Here’s why we knew Robert Pattinson would be Batman
Last year some fearful mutterings were circulating among the good folks over at film Twitter that “the guy from those Twilight movies might be the next Batman”. Apparently for some, Robert Pattinson’s career begins and ends with his appearances in teen vampire flicks.
We’ve been pro-RoPa for Batman for a while now, and it seems DC have been hacking our group chats. Yes, it’s official: Robert Pattinson is undead no more. He’s been officially named as the Caped Crusader.
Pattinson will be the sixth actor to inhabit the role of the Dark Knight on the cinema screen, replacing hot mess Ben Affleck, who quit earlier this year following his stint in Batman v. Superman: Dawn of Justice and Justice League.
We’ve been shouting from the rooftops that Robert Pattinson could be just the man to save the DCU. Let’s not forget the absolute abomination that was Justice League.
It had been heavily rumored that California pretty boy Armie Hammer was circling the role, but we’re convinced his perfectly preened coiffe and smarmily intellectual demeanor doesn’t quite hold the statuesque solidity needed to accurately capture the Caped Crusader.
We might have told you the same thing was true of Robert Pattinson until a few years ago, but his indie collaborations with idiosyncratic directors like David Cronenberg & David Michôd proved his capabilities stretched much further than all the brooding & sparkling.
When Pattinson appeared in the Safdie Brothers’ sophomore effort Good Time, not only were we turned on to the next generation’s potential answer to Martin Scorsese and the Coen Brothers, our minds couldn’t quite handle the ease with which Pattinson managed to melt into such a demanding role.
Pattinson completely disappeared before our eyes, convincing us utterly that Connie Nikas was a flesh & blood person you could find darkly prowling the streets of New York.
Here’s why one post-Twilight role in particular proved beyond a reasonable doubt that Pattinson has everything it takes to inherit the mantle of the Bat. We’re calling it: Pattinson’s performance in Good Time is an all-timer.
That voice, that accent, that intonation
Had you never seen Robert Pattinson tackling the neutral American accent for Edward Cullen or speaking in his natural British cadence for his pre-Hollywood roles, watching Good Time you would have assumed the guy was born and bred on the streets of New York.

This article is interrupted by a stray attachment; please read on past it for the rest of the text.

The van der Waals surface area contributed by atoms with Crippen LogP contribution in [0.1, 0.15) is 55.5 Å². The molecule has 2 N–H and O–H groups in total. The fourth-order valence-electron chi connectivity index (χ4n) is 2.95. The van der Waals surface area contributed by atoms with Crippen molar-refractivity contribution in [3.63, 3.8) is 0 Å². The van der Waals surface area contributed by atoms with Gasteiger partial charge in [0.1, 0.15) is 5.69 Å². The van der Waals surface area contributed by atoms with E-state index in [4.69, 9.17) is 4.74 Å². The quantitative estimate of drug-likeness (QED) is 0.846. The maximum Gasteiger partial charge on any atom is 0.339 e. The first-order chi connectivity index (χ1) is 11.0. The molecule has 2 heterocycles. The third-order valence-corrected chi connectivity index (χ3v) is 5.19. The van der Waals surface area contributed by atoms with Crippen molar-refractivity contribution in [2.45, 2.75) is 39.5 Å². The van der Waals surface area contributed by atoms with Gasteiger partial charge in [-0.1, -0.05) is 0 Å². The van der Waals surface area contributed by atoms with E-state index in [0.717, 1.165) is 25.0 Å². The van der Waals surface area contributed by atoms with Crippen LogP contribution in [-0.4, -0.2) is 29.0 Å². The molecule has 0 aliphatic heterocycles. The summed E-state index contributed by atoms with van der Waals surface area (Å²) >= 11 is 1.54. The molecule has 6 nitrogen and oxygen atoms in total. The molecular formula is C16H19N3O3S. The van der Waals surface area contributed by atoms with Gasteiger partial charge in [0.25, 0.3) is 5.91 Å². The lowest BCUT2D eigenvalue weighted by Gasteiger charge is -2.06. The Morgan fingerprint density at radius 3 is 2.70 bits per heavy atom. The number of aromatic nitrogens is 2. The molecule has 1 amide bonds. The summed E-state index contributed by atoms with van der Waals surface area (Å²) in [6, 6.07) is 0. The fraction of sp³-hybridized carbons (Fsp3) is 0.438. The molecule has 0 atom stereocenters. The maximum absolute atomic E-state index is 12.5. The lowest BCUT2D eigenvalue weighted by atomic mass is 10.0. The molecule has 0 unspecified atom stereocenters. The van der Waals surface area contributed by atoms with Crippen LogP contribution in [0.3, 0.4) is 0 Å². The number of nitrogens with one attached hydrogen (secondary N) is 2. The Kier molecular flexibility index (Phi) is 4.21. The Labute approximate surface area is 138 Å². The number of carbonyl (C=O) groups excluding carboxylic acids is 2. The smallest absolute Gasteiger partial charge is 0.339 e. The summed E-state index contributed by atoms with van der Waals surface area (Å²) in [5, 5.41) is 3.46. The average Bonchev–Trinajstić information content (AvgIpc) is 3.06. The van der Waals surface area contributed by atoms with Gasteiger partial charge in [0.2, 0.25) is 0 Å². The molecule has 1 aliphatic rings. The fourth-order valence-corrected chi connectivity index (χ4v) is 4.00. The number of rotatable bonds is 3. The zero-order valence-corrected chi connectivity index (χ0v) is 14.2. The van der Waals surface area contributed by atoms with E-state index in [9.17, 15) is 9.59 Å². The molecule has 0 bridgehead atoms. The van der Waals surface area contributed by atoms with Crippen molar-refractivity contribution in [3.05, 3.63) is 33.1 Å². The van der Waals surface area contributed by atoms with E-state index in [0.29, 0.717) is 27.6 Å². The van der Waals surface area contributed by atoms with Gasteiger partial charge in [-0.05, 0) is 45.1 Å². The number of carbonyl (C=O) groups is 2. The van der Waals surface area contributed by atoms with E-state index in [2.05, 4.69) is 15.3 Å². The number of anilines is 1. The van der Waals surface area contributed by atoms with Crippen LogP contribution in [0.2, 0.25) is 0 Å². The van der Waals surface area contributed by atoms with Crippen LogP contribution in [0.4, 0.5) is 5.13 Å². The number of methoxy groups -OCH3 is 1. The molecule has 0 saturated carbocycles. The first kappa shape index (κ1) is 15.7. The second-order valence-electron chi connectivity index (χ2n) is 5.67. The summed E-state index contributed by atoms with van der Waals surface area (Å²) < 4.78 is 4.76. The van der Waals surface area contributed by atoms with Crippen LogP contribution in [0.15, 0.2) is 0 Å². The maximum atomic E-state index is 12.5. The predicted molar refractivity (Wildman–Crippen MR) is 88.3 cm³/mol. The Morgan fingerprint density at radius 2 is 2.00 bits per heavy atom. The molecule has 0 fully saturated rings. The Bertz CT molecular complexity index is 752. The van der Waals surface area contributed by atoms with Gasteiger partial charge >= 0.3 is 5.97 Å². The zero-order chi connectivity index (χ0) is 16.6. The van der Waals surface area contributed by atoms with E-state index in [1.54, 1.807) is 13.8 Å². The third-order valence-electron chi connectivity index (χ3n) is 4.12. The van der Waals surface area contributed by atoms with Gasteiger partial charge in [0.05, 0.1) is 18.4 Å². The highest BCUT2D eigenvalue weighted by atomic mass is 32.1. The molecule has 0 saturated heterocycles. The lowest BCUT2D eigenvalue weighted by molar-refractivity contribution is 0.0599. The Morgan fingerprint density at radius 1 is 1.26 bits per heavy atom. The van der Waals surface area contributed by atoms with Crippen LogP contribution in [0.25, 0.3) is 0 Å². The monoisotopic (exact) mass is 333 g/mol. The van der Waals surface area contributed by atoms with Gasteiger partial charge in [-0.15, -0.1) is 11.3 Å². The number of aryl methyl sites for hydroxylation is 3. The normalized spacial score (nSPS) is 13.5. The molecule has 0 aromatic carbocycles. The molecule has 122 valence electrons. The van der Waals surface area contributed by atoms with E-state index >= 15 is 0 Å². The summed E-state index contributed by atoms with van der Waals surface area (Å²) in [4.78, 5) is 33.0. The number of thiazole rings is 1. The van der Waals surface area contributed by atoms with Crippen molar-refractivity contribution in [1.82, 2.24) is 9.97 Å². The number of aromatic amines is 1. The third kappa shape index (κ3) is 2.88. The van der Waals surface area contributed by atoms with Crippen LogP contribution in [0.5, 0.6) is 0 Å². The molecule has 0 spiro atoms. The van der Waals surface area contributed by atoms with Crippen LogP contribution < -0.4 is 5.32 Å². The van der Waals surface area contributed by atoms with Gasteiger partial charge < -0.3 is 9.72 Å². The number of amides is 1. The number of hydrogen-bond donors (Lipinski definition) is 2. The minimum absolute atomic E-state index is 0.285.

Every syllable drips with street knowledge, and even when tackling motormouth dialogue or demanding improvisation, Pattinson expertly slips into the mind of a NYC street hustler.
His interpretation of that script
Not only is the Safdies’ screenplay one of the most thrilling to come out of the indie scene in the last few years, Pattinson keeps it fresh & exciting throughout every twist & turn. Loaded with NYC slang and vulgarity, the ex-vampire tackles it au naturale and makes us believe in the character more with every reading.
Any remnants of R-Patz’s past roles dissolve with each chance meeting or intimate moment with his brother (a brilliant turn by co-director Benny Safdie).
Connie’s signature look is deceptively simple, but it’s comprised of a handful of elements that, when blended together, forge a distinct personality that couldn’t be further away from the prim & proper Edward Cullen from Twilight.
A ratty goatee, bleach-blond hair, and a dazed vacancy that offers a window into the night before adds up to a vision of gauntness & substances, and his distinct wardrobe hangs drably off Pattinson like he’s been wearing it his entire life.
They might be a pair of petty criminals and street hoodlums, but the relationship between Connie and his developmentally disabled brother is brimming with shared secrets & unshakeable dependency. The two of them command the camera with shared closeups, brotherly love constantly ringing true against the cacophony of hard streets and a society that refuses to care.
Our immediate thoughts when Robert Pattinson was suggested to pull on the cape and cowl was “that skinny guy?” Then we thought of Good Time, of Connie pumping long legs down an endless street, his scrappy efficiency in desperate brawls, and fixing adversaries with a cold, immovable stare. Add a few extra pounds of muscle onto his build and you have a recipe for the ideal portrayal of the hardened vigilante.
If you were on the fence about Robert Pattinson as the Defender of Gotham then make it your business to watch Good Time this weekend and see why he’s the perfect fit for the role. And don’t you dare forget that Film Daily called RoPa as Batman literally years ago.